Friday, July 19, 2019
Albert Einstein :: biographies bio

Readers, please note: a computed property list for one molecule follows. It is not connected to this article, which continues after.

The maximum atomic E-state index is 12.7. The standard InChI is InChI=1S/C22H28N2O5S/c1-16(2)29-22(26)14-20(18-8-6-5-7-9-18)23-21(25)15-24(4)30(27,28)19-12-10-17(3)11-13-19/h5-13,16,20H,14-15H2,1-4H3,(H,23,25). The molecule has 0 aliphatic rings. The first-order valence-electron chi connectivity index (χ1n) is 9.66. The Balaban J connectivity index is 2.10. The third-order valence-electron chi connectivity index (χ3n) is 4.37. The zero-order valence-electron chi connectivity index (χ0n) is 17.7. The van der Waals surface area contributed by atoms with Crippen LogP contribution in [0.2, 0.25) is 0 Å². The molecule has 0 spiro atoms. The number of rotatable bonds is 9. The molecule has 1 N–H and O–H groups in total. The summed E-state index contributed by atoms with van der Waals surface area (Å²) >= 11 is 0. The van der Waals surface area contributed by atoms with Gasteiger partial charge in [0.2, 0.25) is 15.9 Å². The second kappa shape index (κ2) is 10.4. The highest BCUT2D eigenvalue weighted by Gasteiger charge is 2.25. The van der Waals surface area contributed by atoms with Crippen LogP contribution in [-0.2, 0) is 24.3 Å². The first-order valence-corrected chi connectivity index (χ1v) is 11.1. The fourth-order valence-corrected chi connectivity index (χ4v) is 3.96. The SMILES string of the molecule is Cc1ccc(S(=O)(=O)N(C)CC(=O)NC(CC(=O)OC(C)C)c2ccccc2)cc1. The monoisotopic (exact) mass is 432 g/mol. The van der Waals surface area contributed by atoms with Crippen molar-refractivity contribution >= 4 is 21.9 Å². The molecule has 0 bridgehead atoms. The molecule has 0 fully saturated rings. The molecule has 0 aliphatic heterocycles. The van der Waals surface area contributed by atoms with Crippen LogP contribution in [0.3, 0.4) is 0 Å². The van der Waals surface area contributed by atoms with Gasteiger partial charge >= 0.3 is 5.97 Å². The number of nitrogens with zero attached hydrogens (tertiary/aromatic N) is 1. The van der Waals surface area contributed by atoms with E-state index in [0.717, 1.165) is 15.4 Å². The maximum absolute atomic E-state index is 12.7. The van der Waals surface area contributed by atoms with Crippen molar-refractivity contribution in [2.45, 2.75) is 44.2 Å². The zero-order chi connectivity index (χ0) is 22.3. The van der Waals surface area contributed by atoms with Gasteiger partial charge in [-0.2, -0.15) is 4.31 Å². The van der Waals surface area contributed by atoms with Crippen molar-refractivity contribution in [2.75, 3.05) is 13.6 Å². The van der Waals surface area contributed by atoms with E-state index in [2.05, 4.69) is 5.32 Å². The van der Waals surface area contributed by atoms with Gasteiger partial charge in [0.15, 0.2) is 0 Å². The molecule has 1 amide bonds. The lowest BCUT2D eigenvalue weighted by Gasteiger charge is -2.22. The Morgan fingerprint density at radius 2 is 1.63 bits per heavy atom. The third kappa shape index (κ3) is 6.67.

Albert was born in 1879 on March 14 to Hermann and Pauline Einstein. Hermann ran an electrical technology business which was often on the verge of bankruptcy. Hermann's parents were Abraham and Hindel. Albert's parents moved around Europe several times while Albert was still living at home. He was born in Ulm, Germany. Two years Albert became a big brother when his sister Maja (Maria) was born, at this time his family was living at Munich. At the age of nine Albert entered a school in Munich called Luitpold. In school Albert got fairly good grades in his subject while he excelled in mathematics. However, he hated the school because success was based on memorization and obedience rather than how much a child knew. Then when Albert went home he studied mathematics, physics, and philosophy all on his own. Then later his teacher asked him to leave because Albert was causing the other students to loose respect for the teacher. At fifteen Albert took the teacher's advice and left mid term to be with his parents and sister in Italy. He renounced his German citizenship after enrolling in a cantonal school in Aarau, Switzerland. After he graduated from Aarau he entered the Federal Institute of Technology in Zurich, received his diploma and became a Swiss citizen. However, Albert had a difficult time holding down a full time job; he held many different part time jobs and it wasn't until he was offered a job with the Swiss Patent Office in Bern did he finally receive a regular salary. During one of his part time teaching positions his eye was caught by a young Serbian woman, Meleva Maric. She was the only woman in his physics class; yet Albert would not talk of marriage, even after she bore his daughter and gave it up for adoption. Once Albert was hired full time with the Swiss Patent Office in Bern he had enough money to begin thinking about marriage and he and Meleva were married in 1903. With this new job Albert had the time to write his thoughts down and to. Meleva gave birth to two sons Hans Albert in 1904 and Eduard in 1910. Hans would grow up and become a successful hydraulic engineer, while Eduard grew up being sick most of his life. In 1914 the German government offered Albert a position at the University of Berlin as well as a membership to the Prussian Academy of Sciences.